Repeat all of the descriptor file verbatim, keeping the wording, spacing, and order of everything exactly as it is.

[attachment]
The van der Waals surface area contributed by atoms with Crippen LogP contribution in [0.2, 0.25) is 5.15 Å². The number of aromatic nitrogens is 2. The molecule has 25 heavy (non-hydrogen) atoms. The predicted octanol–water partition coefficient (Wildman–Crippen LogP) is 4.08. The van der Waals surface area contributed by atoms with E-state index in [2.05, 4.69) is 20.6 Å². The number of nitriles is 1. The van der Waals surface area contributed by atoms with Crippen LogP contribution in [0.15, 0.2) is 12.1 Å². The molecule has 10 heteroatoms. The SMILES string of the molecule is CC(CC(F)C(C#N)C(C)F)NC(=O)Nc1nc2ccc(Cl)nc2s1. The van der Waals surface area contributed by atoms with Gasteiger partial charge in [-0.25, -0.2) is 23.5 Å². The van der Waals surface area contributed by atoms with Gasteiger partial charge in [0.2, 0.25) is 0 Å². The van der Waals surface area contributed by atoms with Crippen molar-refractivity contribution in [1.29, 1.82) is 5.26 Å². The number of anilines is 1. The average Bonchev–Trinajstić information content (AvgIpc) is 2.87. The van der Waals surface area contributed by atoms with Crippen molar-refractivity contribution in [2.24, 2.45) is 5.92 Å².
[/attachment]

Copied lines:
The van der Waals surface area contributed by atoms with Crippen LogP contribution in [0.2, 0.25) is 5.15 Å². The number of aromatic nitrogens is 2. The molecule has 25 heavy (non-hydrogen) atoms. The predicted octanol–water partition coefficient (Wildman–Crippen LogP) is 4.08. The van der Waals surface area contributed by atoms with E-state index in [2.05, 4.69) is 20.6 Å². The number of nitriles is 1. The van der Waals surface area contributed by atoms with Crippen LogP contribution in [0.15, 0.2) is 12.1 Å². The molecule has 10 heteroatoms. The SMILES string of the molecule is CC(CC(F)C(C#N)C(C)F)NC(=O)Nc1nc2ccc(Cl)nc2s1. The van der Waals surface area contributed by atoms with Gasteiger partial charge in [-0.25, -0.2) is 23.5 Å². The van der Waals surface area contributed by atoms with Gasteiger partial charge in [0.2, 0.25) is 0 Å². The van der Waals surface area contributed by atoms with Crippen molar-refractivity contribution in [1.29, 1.82) is 5.26 Å². The number of anilines is 1. The average Bonchev–Trinajstić information content (AvgIpc) is 2.87. The van der Waals surface area contributed by atoms with Crippen molar-refractivity contribution in [2.24, 2.45) is 5.92 Å².